Afghanistan: Need for thinking beyond bumper stickers

Afghanistan has a war, a peace negotiation and a presidential election campaign ongoing while the United States signals that it may, or may not, reduce its military presence there. With such complexity, it is important to think beyond the simple phrases of “stay,” “can’t stay,” and “negotiate” that occupy public discussion. Certain basics stand out:  

The current posture is sustainable, and should be considered separately from whether it is wise.

The United States and its allies are unlikely to win in Afghanistan, but they definitely can lose.

Losing has consequences — for America, as well as for Afghans. Those consequences need consideration.

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The United States can negotiate its withdrawal but only Afghans can negotiate peace among Afghans. How we use our diplomatic assistance and military tools to support an acceptable outcome needs to integrate the above propositions.

The usual argument for leaving Afghanistan includes reference to more than 2,300 dead and over $1 trillion spent, concluding that these costs are unsustainable. They are — but they have little bearing on current costs. Right now, our all-in costs for sustaining U.S. diplomatic and military presence in Afghanistan are about $45 billion a year, half of the cost of the years 2010-2012.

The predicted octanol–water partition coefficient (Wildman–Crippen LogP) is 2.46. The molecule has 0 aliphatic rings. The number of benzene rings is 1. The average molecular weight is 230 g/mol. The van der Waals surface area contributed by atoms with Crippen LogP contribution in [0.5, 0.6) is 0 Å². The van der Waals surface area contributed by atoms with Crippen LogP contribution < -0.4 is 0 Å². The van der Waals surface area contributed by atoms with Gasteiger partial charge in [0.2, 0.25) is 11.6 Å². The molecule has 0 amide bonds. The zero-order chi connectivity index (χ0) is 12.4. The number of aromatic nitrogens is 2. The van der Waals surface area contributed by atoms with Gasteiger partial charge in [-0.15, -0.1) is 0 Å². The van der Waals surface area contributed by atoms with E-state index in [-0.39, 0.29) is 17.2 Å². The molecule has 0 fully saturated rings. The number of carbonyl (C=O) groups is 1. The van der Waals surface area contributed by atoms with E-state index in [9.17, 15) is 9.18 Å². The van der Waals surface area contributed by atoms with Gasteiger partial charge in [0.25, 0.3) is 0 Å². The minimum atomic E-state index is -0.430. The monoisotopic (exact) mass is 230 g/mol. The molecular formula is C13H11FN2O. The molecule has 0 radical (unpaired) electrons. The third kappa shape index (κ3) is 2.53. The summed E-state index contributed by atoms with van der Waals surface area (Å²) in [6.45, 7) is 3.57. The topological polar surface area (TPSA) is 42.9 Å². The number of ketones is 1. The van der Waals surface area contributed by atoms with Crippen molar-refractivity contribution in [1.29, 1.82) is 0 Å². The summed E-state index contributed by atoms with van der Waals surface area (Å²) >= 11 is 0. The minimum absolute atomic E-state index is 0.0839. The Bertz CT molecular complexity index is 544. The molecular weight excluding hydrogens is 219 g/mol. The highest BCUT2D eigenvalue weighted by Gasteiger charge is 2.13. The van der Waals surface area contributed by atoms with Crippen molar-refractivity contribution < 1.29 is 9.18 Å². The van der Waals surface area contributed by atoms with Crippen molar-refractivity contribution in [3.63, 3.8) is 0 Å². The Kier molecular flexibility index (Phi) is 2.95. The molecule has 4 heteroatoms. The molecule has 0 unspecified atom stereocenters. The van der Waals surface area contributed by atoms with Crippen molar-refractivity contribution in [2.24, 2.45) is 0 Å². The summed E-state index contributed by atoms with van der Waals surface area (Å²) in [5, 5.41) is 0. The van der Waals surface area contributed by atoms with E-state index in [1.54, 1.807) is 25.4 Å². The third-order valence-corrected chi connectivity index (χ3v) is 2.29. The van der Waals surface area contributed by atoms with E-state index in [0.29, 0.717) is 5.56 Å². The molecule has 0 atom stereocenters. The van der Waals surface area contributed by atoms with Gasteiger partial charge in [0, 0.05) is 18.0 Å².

This is real money, but it is not back-breaking in the U.S. budget and it probably could be reduced further. Casualties are down. In 2018, 12 troops died in Afghanistan. The same year, 80 died in training accidents. Death is tragic, but the comparison tells us that the war in Afghanistan is sustainable. Whether we should want to sustain it is another question that demands consideration of other costs.

Based on my visits to Afghanistan and discussions, I believe that although Afghan forces are fighting bravely and not collapsing, the United States and its NATO and Afghan allies cannot win, at least not while Pakistan continues offering the Taliban sanctuary. But we can choose not to lose. So long as allied air power, with a small ground presence, supports the fight, the Taliban cannot win, either. The Taliban can expand its rural presence but cannot hold a city. Thus, there is a big difference between losing and not losing. This, then, goes to questions of risks and values.

Al Qaeda and the Islamic State are in Afghanistan. Is leaving Afghanistan more dangerous to America than having the same terrorists in other countries? Any answer is speculative, but there are differences. Osama bin Laden wrote that he hoped the attack on New York would draw America into an attack on Afghanistan that it would not have the will to sustain. To prove bin Laden right would strengthen al Qaeda psychologically, encouraging their belief that God is with them.

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The Islamic State has taken root in Afghanistan, despite attacks by the Afghan government, coalition forces and the Taliban. If we give up the fight, ISIS will become stronger and harder to remove.